I took a short break from this practice.
Not from the writing, only from the publishing.
Last week I kept writing every morning without posting on this blog.
And it makes all the difference in the world.
Without the self-imposed pressure of posting immediately whatever I wrote in fifteen minutes, I easily get lost in research.
Knowing that my time is limited and then I have to put something out there, pushes me to focus on what I already have.
Another valuable lesson is to avoid the trap of chasing perfection. After fifteen minutes, I post what I have. That’s it. I don’t have the time to rewrite, refine and polish. So, I’ve learned to be content with the words that I found. Some days the post is inspired, some days not so much.
But it’s ok.
Knowing that I have to write and post in fifteen minutes frees me from the need to be perfect. As a result, my writing is more authentic. Maybe less chiselled and refined, but indeed more real.
“Art is never finished, only abandoned.”Leonardo da Vinci
What started as a writing practice has evolved, over the year, into a moment of introspection.
Every morning I turn my gaze inside to see what’s going on.
Some times what I find is a reflection of what’s happening outside. Other times I discover some emerging ideas, those are exciting trips. There are mornings in which I lose myself in my own darkness, unable to spot anything useful.
And there are times in which I find nothing.
I’ve learned that the way of introspection it’s a slippery one.
The more I go down inside, the more it becomes hard to see, and in the darkness, it’s easy to stumble and fall on things I can’t see. So, I begin to make up stuff, only to come back into the light.
What starts as a quest for truth, can quickly become a feel-good exercise.
There lies my reason for writing.
This blank page is my rope back to reality. It reminds me that at some point, no matter what I find or don’t find, I need to resurface.
And go on with my day.
With or without answers.
“The man who chases two rabbits, catches neither.”Confucius
This morning I woke up with a few ideas I wanted to write about in my morning practice. But because I couldn’t easily pick one, I’m now stuck and unable to begin while a conversation is still going on in my head.
“This one is interesting!”
“Yeah, but I’m not sure I have enough clarity to write something meaningful.”
“On this other one, we have clarity.”
“But is it interesting enough to read?”
“And what about this?”
“I think I already wrote about that.”
In the meanwhile, time is running, and my morning slot for this practice is getting thinner and thinner. So, here I am. Writing even if I haven’t picked a subject.
If there is one thing I’ve learned in this little morning practice of mine, is that action precedes inspiration. I can’t wait for inspiration to just happens before doing something. Inspiration ensues from my dedication to the creative process.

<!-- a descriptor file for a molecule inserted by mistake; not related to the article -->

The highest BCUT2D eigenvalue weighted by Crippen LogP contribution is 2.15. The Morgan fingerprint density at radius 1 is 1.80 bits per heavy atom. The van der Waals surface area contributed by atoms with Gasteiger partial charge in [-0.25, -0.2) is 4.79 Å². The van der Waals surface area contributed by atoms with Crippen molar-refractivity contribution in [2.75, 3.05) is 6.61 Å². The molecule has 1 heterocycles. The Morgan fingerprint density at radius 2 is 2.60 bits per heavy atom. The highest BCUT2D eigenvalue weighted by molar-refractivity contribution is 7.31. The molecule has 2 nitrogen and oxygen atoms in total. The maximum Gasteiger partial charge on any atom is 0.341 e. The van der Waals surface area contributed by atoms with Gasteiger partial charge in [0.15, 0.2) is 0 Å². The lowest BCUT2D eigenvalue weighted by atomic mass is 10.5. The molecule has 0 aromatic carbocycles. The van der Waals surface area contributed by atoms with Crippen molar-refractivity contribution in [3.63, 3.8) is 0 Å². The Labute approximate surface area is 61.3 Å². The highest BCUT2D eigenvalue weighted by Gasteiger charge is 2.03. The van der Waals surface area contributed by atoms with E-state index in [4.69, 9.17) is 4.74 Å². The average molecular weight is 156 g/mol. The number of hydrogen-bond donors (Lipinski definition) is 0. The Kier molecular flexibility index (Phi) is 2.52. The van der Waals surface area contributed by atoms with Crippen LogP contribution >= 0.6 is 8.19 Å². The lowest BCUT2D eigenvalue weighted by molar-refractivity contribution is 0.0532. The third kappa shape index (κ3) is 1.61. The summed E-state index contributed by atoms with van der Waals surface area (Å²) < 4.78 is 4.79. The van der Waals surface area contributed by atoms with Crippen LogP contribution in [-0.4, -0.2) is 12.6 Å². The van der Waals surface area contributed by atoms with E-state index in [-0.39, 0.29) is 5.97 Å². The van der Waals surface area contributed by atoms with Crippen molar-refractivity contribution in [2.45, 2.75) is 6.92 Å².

“This is the other secret that real artists know and wannabe writers don’t. When we sit down each day and do our work, power concentrates around us. The Muse takes note of our dedication. She approves. We have earned favor in her sight. When we sit down and work, we become like a magnetized rod that attracts iron filings. Ideas come. Insights accrete.”Steven Pressfield
That’s how my mind feels right now. I checked in every corner, behind every fold, inside every pocket.
Just crumbles of old ideas, leftovers from more inspiring mornings.
To be inspired is a daily practice of attention. Observing and listening, knowing that inspiration is everywhere because it is within us.
Attention outwards, to everything that surrounds us. But also inwards, listening to what is happening in the universe we hold inside.
And sometimes, nothing is happening.
At least, in my inner universe.
Or maybe I’m not paying attention enough.
Because I’m too tired or because something else is stealing my attention.
Whatever the reason, sometimes there’s just the void.
Sure, the best performers know how to do with that void. I’m pretty sure they have a rich set of tools and strategies to deliver even when they don’t feel inspired.
I’m not there, yet. I struggle to write when inspiration is not flowing.
But I’ve learned that the first step is to be aware of that void and accept it. Some days are just not my days.
I have no air left inside to breathe out. So, I need to pause and go out of my head to breathe in new and fresh air.
I love frameworks and schemas. I love finding them and, some times, creating them. And the simpler they are, the better.
I get the chills anytime I find a frame that helps me read the reality at a glance. A useful framework is like a treasure map. It provides me with guidance to move through reality and find what I’m looking for.
Frameworks and structures create also order. They draw lines dividing and connecting things, so I can make sense of what I experience.
At the same time, I cherish chaos and the shapeless space outside and between frames and structures.
Lately, I’ve realised how much energy I spent trying to fit into some frames or boxes while at the same time, I was evading or escaping them. It is as if a side of me wants to belong to something while the other side craves the freedom of nothing.
Not sure what this post is about. There are morning when I wake up with such clarity that my fingers write on their own. Other mornings are foggier. I have glimpses of something, an image, a word or a feeling. Those days, writing is like walking in the dark. My steps are hesitant, not knowing where I will end up. If I ever get somewhere.
This morning is one of them. And weird enough, when it’s too dark to see, maps become useless. So, maybe this what this post is all about. Reminding me that maps are useful, but when it’s dark, my only guidance is my senses and my inner compass.